Abnormalities on diffusion weighted magnetic resonance imaging performed several weeks after a minor stroke or transient ischaemic attack
- 1Stroke Prevention Research Unit, Department of Clinical Neurology, Radcliffe Infirmary, Oxford, UK
- 2Department of Neurology, Stoke Mandeville Hospital NHS Trust, Aylesbury, UK and Department of Neurology, Radcliffe Infirmary
- 3Department of Radiology, Stoke Mandeville Hospital NHS Trust
- 4Department of Neuroradiology, Radcliffe Infirmary
- Correspondence to: Dr P Rothwell, Stroke Prevention Research Unit, Department of Clinical Neurology, Radcliffe Infirmary, Woodstock Road, Oxford OX2 6HE, UK;
- Received 15 August 2002
- Accepted 15 January 2003
Objectives: Diffusion weighted brain imaging (DWI) is used in acute stroke, and also shows an acute ischaemic lesion in most transient ischamic attack (TIA) patients scanned acutely. However, it may also be useful in identifying subacute ischaemic lesions in patients with minor stroke or TIA who present several weeks after symptom onset. This study investigated the sensitivity and the observer reproducibility of DWI in cerebral TIA and minor ischaemic stroke patients scanned more than two weeks after the last symptomatic event.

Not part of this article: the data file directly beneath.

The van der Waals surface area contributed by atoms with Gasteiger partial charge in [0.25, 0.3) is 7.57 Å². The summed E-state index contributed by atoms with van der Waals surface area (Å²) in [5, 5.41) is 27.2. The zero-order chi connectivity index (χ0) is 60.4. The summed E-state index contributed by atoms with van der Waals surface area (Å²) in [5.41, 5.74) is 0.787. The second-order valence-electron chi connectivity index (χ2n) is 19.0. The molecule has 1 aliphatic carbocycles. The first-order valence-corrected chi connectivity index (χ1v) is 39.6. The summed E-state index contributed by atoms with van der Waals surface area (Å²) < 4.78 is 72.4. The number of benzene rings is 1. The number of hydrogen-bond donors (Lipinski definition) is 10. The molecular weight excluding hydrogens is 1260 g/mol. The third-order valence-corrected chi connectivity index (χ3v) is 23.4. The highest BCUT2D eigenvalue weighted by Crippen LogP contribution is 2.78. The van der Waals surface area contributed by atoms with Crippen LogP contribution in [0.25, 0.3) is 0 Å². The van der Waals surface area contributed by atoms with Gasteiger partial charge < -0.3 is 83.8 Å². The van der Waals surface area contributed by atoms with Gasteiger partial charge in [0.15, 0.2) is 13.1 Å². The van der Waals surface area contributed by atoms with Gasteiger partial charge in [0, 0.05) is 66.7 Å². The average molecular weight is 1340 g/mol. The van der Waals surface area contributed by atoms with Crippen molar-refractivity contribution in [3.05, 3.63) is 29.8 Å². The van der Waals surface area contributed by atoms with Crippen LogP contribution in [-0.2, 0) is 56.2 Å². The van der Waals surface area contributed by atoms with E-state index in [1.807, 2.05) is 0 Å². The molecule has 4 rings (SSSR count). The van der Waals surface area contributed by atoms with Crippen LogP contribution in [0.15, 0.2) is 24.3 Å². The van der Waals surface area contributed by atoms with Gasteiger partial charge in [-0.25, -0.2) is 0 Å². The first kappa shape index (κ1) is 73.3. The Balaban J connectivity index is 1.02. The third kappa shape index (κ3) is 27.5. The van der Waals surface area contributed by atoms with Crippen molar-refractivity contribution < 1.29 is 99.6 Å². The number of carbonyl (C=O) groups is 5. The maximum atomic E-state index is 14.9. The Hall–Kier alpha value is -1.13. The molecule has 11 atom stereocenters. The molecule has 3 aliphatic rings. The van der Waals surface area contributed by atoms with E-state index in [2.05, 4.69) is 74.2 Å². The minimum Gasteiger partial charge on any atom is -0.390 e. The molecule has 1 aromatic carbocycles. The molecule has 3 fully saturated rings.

Methods: Consecutive patients underwent magnetic resonance imaging (T2, DWI, ADC). The presence of clinically appropriate lesions was assessed by two independent observers, and related to the type of presenting event, the NIH score, persistence of symptoms and signs, and the time since the presenting event.
Results: 101 patients (53 men) were scanned at a median time of 21 days (IQR=17–28) after symptom onset. Reproducibility of the assessment of DWI abnormalities was high: interobserver agreement =97% (κ=0.94, p<0.0001); intraobserver agreement =94% (κ=0.88, p<0.0001). DWI showed a clinically appropriate ischaemic lesion in 29 of 51 (57%) minor stroke patients, and in 7 of 50 (14%) TIA patients. The independent predictors of a positive DWI scan were presentation with minor stroke versus TIA (p=0.009) and increasing NIH score (p=0.009), but there was no difference between patients presenting 2–4 weeks compared with >4 weeks after symptom onset. In minor stroke patients, the presence of a clinically appropriate lesion was associated with persistent symptoms (63% versus 36%; p=0.12) and signs (64% versus 33%, p=0.06) at the time of scanning.
Conclusions: DWI shows a clinically appropriate ischaemic lesion in more than half of minor stroke patients presenting more than two weeks after the symptomatic event, but only in a small proportion of patients with TIA. The persistence of lesions on DWI is closely related to markers of severity of the ischaemic event. These results justify larger studies of the clinical usefulness of DWI in subacute minor stroke.